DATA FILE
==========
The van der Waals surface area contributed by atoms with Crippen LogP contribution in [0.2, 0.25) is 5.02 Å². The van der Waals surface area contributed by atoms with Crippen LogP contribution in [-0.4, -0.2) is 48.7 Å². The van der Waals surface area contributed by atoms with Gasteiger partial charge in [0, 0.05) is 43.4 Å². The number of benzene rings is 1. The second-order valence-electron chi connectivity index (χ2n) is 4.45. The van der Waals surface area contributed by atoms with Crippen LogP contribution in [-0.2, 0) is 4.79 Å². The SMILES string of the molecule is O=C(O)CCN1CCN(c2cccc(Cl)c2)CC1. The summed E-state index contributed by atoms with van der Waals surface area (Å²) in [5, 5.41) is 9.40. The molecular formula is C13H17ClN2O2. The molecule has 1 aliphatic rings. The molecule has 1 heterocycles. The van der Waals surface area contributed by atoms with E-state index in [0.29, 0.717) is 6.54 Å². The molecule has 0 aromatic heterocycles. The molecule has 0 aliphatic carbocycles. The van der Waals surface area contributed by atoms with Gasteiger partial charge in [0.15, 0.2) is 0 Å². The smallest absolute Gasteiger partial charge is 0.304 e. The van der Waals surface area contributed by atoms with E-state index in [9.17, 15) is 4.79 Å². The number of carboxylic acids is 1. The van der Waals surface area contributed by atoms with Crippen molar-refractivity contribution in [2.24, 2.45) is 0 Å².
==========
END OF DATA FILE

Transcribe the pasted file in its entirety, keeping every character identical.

The van der Waals surface area contributed by atoms with Crippen LogP contribution in [0.2, 0.25) is 5.02 Å². The van der Waals surface area contributed by atoms with Crippen LogP contribution in [-0.4, -0.2) is 48.7 Å². The van der Waals surface area contributed by atoms with Gasteiger partial charge in [0, 0.05) is 43.4 Å². The number of benzene rings is 1. The second-order valence-electron chi connectivity index (χ2n) is 4.45. The van der Waals surface area contributed by atoms with Crippen LogP contribution in [-0.2, 0) is 4.79 Å². The SMILES string of the molecule is O=C(O)CCN1CCN(c2cccc(Cl)c2)CC1. The summed E-state index contributed by atoms with van der Waals surface area (Å²) in [5, 5.41) is 9.40. The molecular formula is C13H17ClN2O2. The molecule has 1 aliphatic rings. The molecule has 1 heterocycles. The van der Waals surface area contributed by atoms with E-state index in [0.29, 0.717) is 6.54 Å². The molecule has 0 aromatic heterocycles. The molecule has 0 aliphatic carbocycles. The van der Waals surface area contributed by atoms with Gasteiger partial charge in [0.15, 0.2) is 0 Å². The smallest absolute Gasteiger partial charge is 0.304 e. The van der Waals surface area contributed by atoms with E-state index in [9.17, 15) is 4.79 Å². The number of carboxylic acids is 1. The van der Waals surface area contributed by atoms with Crippen molar-refractivity contribution in [2.24, 2.45) is 0 Å².